Below is an Op-Ed I wrote that will be published in the Star Gazette on April 15, 2018. It can be found online here.

At the Chemung County Legislature’s meeting last Monday, County Executive Tom Santulli and Deputy County Executive Mike Krusen proposed an initiative called the “Municipal Fiscal Transparency and Tax Stabilization Plan.” Based on their presentation, it appears the plan’s purpose is to help municipalities improve their fiscal health.

This is a laudable objective. The City of Elmira’s financial problems have been widely discussed recently.

But, Elmira is not alone. The Town of Horseheads levied a property tax in 2016 for the first time in 30 years, the Village of Van Etten voted last December to dissolve, Town of Southport Supervisor David Sheen recently stated his board will likely have to raise taxes in the near future as it has “controlled expenses while seeing its revenues dry up,” and this past week, the Town of Chemung laid off its entire highway department, citing lack of adequate funds.

Although many factors contributed to this difficult situation, there is only one viable solution going forward — genuine cooperation. Unfortunately, the proposed plan is not the way to get there.

At its core, the plan calls for the re-creation of a Council of Governments, an inter-municipal body that existed more than a decade ago to help facilitate cooperation among Chemung County’s municipalities.

This is a good thing. In fact, re-creating a Council of Governments is something I have written about in this newspaper and on a blog I created called Chemung County Matters ( However, the Council of Governments envisioned under the proposed plan comes with a catch.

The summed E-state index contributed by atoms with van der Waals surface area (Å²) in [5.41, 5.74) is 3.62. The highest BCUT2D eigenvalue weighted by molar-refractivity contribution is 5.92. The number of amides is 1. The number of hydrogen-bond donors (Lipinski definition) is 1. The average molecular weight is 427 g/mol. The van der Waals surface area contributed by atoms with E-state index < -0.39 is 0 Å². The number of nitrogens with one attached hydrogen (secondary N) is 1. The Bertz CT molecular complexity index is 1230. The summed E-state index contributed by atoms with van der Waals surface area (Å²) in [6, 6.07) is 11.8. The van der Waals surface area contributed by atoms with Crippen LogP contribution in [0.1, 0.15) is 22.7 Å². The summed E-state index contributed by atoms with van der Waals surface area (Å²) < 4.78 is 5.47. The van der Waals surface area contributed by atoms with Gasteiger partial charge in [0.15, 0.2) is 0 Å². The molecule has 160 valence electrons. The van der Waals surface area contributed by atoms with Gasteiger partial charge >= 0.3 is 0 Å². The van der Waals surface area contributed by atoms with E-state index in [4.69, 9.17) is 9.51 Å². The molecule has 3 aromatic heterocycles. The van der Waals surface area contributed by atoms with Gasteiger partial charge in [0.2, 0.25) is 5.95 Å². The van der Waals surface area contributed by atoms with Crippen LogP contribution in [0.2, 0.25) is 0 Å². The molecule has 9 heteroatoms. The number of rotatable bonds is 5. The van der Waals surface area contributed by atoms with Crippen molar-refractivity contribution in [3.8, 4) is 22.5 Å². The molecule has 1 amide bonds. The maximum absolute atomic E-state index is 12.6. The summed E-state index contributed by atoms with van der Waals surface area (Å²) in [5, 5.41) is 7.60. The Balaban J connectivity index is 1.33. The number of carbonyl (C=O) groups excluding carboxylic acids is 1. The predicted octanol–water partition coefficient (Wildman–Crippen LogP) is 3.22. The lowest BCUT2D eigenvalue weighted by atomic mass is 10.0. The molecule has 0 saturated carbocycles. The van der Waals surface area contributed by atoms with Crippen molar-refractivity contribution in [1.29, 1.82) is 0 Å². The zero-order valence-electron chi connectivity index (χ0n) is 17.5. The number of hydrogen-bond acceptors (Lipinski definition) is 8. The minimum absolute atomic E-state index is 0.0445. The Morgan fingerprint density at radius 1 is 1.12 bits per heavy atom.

At the onset, Santulli stated Monday that the City of Elmira will not be invited to participate. Although Krusen backed off these statements to some degree in subsequent written public comments, it is clear that anything less than full participation by the city is enough to render the plan flawed.

Moreover, the plan includes the establishment of an emergency reserve fund of $400,000 that will grow over time and be made available to members of the Council of Governments that abide by certain “rules.”

Some rules regarding financial transparency and disclosure of financial statements make sense and are unlikely to face substantial pushback.

However, other rules are more onerous. The plan would dictate how projects are funded. Such decisions fall squarely within the discretion of elected municipal leaders rather than county officials. Specifically, Santulli and Krusen stated that municipalities would be encouraged — even required — to bond major purchases, something that results in interest payments and is at odds with how some municipalities choose to do business. Furthermore, municipalities would have to keep their ratio of reserve fund to annual budget below the ratio maintained by Chemung County, interfering with their abilities to protect against unforeseen expenditures.

A broad perspective is necessary to evaluate what this plan seeks to do. Rather than promote the kind of cooperation we need, this plan would place elected municipal leaders in the unenviable position of choosing whether to make what they believe are the best financial decisions for the people they represent, or cede that power by agreeing to the Council of Government’s rules in order to be eligible to receive money through the emergency reserve.

There certainly may be times when the rules echo what municipal leaders believe is the right thing — but it is equally possible there will be times when the rules work against what is in their constituents’ interests. Cooperation is about bringing people to the table to work together. This plan simply misses the mark.

Christina Sonsire